Pig virus prompts precautions at county fairs
By Katie Demeria
All those bringing animals to a county fair this year are asked to be cautious — as they should be every year.
Due to a single case of the highly contagious porcine epidemic diarrhea discovered in Virginia, all pigs brought to the fairs will go to harvest, according to Virginia Cooperative Extension agent Corey Childs.
“The youth program participants will still have an opportunity to show pigs,” Childs said. “The only difference is, this year the fairs are considered terminal.”
All the county fairs in the Northern Shenandoah Valley, including Frederick, Shenandoah and Warren counties, will be terminal for pigs. The precaution was set in place based on the recommendation of the state veterinarian, Childs said.
Many, including Warren and Frederick counties, have also canceled their tots pig scramble events, as well. Shenandoah County, though, is still having what general manager Tom Eshelman called the biggest pig scramble in Virginia.
In order to keep all pigs safe and to ensure the virus does not spread, Childs encouraged everyone attending the fair to take precautions, especially if they or a neighbor raises their own pigs.
“You want to think about whether or not you want to walk through the pig barn,” he said. “And if you do, which it’s okay to do, most of the fairs are going to have some signage that talks about how to do some biosecurity, and most are going to have some sort of a foot bath to clean off shoes and so forth.”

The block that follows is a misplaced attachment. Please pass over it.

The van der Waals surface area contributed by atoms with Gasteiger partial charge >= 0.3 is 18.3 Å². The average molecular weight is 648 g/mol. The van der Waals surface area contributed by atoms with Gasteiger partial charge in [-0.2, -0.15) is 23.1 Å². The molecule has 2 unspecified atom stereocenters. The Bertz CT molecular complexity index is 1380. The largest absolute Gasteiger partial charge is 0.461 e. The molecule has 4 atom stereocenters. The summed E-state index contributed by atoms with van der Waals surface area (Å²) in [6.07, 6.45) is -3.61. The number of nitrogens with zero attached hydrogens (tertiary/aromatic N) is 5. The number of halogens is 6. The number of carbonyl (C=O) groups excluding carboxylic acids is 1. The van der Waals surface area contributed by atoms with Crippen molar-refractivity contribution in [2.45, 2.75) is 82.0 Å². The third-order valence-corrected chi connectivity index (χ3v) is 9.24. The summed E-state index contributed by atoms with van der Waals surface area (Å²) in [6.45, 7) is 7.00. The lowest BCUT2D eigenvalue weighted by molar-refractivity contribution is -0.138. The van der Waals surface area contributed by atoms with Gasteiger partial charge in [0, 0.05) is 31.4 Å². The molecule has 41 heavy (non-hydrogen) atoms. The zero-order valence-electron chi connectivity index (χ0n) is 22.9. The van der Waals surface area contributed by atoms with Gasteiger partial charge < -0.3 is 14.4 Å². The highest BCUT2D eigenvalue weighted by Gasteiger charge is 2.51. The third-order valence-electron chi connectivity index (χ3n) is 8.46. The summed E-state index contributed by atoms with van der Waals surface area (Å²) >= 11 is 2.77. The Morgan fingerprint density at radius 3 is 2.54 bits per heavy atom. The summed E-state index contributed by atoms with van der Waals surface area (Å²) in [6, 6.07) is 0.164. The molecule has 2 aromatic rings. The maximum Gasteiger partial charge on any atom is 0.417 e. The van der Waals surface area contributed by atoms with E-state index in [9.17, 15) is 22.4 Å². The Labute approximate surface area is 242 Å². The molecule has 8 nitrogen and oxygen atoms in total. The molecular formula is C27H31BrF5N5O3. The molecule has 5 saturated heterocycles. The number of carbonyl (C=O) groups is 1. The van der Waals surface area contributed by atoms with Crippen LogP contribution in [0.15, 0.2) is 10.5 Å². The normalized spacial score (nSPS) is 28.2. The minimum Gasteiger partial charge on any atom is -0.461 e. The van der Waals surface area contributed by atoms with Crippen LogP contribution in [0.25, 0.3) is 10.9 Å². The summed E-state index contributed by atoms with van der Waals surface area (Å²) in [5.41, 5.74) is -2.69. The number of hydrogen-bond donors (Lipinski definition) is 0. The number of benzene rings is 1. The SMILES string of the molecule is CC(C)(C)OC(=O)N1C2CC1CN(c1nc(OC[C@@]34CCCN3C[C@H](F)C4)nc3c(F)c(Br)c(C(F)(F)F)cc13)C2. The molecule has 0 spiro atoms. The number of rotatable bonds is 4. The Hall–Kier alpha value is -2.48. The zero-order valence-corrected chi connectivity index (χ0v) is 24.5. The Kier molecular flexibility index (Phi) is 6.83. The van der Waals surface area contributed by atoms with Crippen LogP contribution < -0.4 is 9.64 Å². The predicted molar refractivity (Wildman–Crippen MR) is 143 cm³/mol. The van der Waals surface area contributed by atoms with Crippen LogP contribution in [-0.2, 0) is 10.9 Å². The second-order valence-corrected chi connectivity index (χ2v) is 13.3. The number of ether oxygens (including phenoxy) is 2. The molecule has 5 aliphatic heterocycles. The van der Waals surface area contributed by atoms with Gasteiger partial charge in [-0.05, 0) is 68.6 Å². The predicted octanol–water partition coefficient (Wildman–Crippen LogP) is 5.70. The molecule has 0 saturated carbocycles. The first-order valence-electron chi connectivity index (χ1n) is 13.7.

And if someone is going through the barn, he added, that individual should probably change his clothes before going straight home to a pig pen.
These efforts are purely precautions, Childs said, but necessary due to the virus’s contagious nature.
But they are also probably smart precautions for any livestock owner visiting the fair, or anyone who lives near livestock, Childs added. When bringing a lot of animals together from various areas, the likelihood of some contagious illness spreading grows.
“Increased biosecurity is probably good information for all the species — it’s highly unlikely, of course, because all the fairs require the animal have health inspections before they arrive, but you never want to put yourself in a situation where you could carry something home to your beef or poultry farm,” Childs said.
Shenandoah County is taking additional steps to ensure that the pigs used in the pig scramble are virus free, Eshelman said.
“We are getting our pigs from a Virginia farm, and they will all be documented with a letter from their farm’s veterinarian,” he said.
The fair is also introducing a new event called the Old McNally’s pig derby, which involves racing pigs, goats and ducks. The pigs used in that event will be kept isolated.
Eshelman did say they have canceled its usual exhibit involving a sow and her piglets, as the virus is especially prevalent in young pigs.
The Frederick County Fair will take place between July 28 and Aug. 2, Warren County’s Aug. 4-9, and Shenandoah County’s Aug. 22-30.
Contact staff writer Katie Demeria at 540-465-5137 ext. 155, or firstname.lastname@example.org